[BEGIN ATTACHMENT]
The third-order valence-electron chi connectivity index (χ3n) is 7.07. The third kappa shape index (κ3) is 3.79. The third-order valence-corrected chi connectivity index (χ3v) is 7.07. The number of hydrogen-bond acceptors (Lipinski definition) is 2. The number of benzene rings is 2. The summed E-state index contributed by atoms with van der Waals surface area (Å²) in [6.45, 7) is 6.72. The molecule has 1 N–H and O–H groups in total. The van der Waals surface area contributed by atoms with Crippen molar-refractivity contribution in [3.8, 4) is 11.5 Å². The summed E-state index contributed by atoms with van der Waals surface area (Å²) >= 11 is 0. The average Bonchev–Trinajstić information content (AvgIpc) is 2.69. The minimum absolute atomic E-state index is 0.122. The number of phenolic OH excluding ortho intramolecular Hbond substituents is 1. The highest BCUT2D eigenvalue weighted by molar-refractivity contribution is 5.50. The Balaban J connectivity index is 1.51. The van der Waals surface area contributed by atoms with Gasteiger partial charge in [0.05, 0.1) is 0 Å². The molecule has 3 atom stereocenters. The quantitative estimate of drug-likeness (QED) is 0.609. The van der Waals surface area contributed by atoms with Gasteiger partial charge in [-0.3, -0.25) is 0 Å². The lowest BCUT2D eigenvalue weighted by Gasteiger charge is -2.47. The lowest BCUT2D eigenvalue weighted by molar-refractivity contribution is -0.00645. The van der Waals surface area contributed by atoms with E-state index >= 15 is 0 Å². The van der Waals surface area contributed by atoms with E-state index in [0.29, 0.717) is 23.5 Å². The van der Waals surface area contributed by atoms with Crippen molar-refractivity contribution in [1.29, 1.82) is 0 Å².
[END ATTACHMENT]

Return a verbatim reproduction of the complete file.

The third-order valence-electron chi connectivity index (χ3n) is 7.07. The third kappa shape index (κ3) is 3.79. The third-order valence-corrected chi connectivity index (χ3v) is 7.07. The number of hydrogen-bond acceptors (Lipinski definition) is 2. The number of benzene rings is 2. The summed E-state index contributed by atoms with van der Waals surface area (Å²) in [6.45, 7) is 6.72. The molecule has 1 N–H and O–H groups in total. The van der Waals surface area contributed by atoms with Crippen molar-refractivity contribution in [3.8, 4) is 11.5 Å². The summed E-state index contributed by atoms with van der Waals surface area (Å²) >= 11 is 0. The average Bonchev–Trinajstić information content (AvgIpc) is 2.69. The minimum absolute atomic E-state index is 0.122. The number of phenolic OH excluding ortho intramolecular Hbond substituents is 1. The highest BCUT2D eigenvalue weighted by molar-refractivity contribution is 5.50. The Balaban J connectivity index is 1.51. The van der Waals surface area contributed by atoms with Gasteiger partial charge in [0.05, 0.1) is 0 Å². The molecule has 3 atom stereocenters. The quantitative estimate of drug-likeness (QED) is 0.609. The van der Waals surface area contributed by atoms with Gasteiger partial charge in [-0.3, -0.25) is 0 Å². The lowest BCUT2D eigenvalue weighted by Gasteiger charge is -2.47. The lowest BCUT2D eigenvalue weighted by molar-refractivity contribution is -0.00645. The van der Waals surface area contributed by atoms with E-state index >= 15 is 0 Å². The van der Waals surface area contributed by atoms with E-state index in [0.29, 0.717) is 23.5 Å². The van der Waals surface area contributed by atoms with Crippen molar-refractivity contribution in [1.29, 1.82) is 0 Å².